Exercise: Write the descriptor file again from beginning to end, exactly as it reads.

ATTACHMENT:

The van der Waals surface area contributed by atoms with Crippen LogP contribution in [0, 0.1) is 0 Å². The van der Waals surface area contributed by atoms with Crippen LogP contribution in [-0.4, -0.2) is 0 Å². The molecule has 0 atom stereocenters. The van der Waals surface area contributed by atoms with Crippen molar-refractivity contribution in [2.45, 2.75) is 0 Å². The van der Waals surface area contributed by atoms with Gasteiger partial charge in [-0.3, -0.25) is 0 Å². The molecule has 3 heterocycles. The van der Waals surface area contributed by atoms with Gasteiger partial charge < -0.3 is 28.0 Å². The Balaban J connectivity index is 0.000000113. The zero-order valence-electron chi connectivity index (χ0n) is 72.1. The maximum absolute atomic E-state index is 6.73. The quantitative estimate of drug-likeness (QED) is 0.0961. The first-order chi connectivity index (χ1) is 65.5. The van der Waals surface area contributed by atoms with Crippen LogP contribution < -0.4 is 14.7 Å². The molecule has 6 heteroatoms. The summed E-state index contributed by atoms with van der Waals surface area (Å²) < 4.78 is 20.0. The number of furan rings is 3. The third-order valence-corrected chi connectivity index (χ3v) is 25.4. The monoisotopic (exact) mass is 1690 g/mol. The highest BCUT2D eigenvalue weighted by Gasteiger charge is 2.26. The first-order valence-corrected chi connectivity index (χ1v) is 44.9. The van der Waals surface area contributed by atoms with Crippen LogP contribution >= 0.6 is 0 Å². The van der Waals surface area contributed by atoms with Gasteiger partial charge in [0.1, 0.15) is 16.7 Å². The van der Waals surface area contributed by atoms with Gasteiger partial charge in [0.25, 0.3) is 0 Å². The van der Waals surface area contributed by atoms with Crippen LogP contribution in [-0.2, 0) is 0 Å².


The van der Waals surface area contributed by atoms with Crippen LogP contribution in [0, 0.1) is 0 Å². The van der Waals surface area contributed by atoms with Crippen LogP contribution in [-0.4, -0.2) is 0 Å². The molecule has 0 atom stereocenters. The van der Waals surface area contributed by atoms with Crippen molar-refractivity contribution in [2.45, 2.75) is 0 Å². The van der Waals surface area contributed by atoms with Gasteiger partial charge in [-0.3, -0.25) is 0 Å². The molecule has 3 heterocycles. The van der Waals surface area contributed by atoms with Gasteiger partial charge < -0.3 is 28.0 Å². The Balaban J connectivity index is 0.000000113. The zero-order valence-electron chi connectivity index (χ0n) is 72.1. The maximum absolute atomic E-state index is 6.73. The quantitative estimate of drug-likeness (QED) is 0.0961. The first-order chi connectivity index (χ1) is 65.5. The van der Waals surface area contributed by atoms with Crippen LogP contribution < -0.4 is 14.7 Å². The molecule has 6 heteroatoms. The summed E-state index contributed by atoms with van der Waals surface area (Å²) < 4.78 is 20.0. The number of furan rings is 3. The third-order valence-corrected chi connectivity index (χ3v) is 25.4. The monoisotopic (exact) mass is 1690 g/mol. The highest BCUT2D eigenvalue weighted by Gasteiger charge is 2.26. The first-order valence-corrected chi connectivity index (χ1v) is 44.9. The van der Waals surface area contributed by atoms with Crippen LogP contribution >= 0.6 is 0 Å². The van der Waals surface area contributed by atoms with Gasteiger partial charge in [0.1, 0.15) is 16.7 Å². The van der Waals surface area contributed by atoms with Gasteiger partial charge in [0.25, 0.3) is 0 Å². The van der Waals surface area contributed by atoms with Crippen LogP contribution in [-0.2, 0) is 0 Å².